The Washington Post reports that President Bush will be starting something called the “Freedom Institute” as part of his presidential library in Dallas. This institute would focus on a what the Post describes as a “broad portfolio of topics, including the expansion of democracy abroad and education reforms of the kind Bush implemented during his presidency, according to organizers.”
The Post story goes on to talk about the institute’s goal of focusing on debate:
“The president’s vision is for it to become an incubator of ideas, discussion and debate about the issues that were front and center during his presidency, including the controversy,” said Dan Bartlett, a former counselor to Bush who is acting as a spokesman for the project. “The idea here is to have a place where that debate can continue.”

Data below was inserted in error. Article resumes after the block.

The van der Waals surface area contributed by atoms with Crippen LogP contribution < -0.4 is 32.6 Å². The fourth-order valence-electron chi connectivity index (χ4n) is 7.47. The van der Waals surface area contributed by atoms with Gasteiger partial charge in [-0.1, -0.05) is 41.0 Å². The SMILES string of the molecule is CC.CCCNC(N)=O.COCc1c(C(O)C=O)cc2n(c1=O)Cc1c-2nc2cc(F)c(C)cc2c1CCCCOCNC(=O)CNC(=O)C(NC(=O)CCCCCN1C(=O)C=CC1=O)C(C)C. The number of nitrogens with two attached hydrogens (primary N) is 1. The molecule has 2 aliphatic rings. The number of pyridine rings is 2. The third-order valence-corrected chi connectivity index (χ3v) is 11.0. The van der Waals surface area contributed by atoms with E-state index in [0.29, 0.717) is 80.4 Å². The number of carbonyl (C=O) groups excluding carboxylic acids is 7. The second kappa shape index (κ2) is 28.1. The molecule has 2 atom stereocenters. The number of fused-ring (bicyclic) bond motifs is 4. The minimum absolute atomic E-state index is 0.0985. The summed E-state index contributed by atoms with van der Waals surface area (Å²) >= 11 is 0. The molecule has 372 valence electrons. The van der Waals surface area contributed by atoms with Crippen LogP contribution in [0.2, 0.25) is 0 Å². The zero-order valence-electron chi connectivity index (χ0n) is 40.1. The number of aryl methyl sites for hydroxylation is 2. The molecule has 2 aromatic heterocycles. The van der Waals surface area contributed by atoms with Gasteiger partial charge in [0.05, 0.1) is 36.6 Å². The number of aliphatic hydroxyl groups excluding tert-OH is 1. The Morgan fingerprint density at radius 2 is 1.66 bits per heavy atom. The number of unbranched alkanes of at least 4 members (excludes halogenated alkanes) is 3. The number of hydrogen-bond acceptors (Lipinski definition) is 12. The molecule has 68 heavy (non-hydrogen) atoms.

Not surprisingly, many find President Bush creating something called the “Freedom Institute” to be ironic, or even offensive. David Boaz of the Cato Institute had this to say at the Cato@Liberty blog:
The president who launched our longest war, arrogated more power to the executive than ever before, increased federal spending by a trillion dollars, pushed for the biggest expansion of entitlements since Lyndon Johnson, further nationalized education, tried to nationalize marriage, and held Americans in jail without access to a lawyer or a judge has found a theme for his presidential library: freedom.
Surely this is an effort to repair George W. Bush’s reputation—his approval rating is the lowest since Richard Nixon resigned in 1974. But the soon-to-be (at the time of this post) former president insists that the library and public policy institute won’t be about him. Again, from the Washington Post:
“This is not going to be a ‘George Bush Is a Wonderful Person Center,’ or ‘The Center for Republican Party Campaign Tactics,’ ” Bush said during one of his last media interviews as president. “It’s going to be a place of debate, thought, writing, lecturing.”
Well put, Mr. Bush.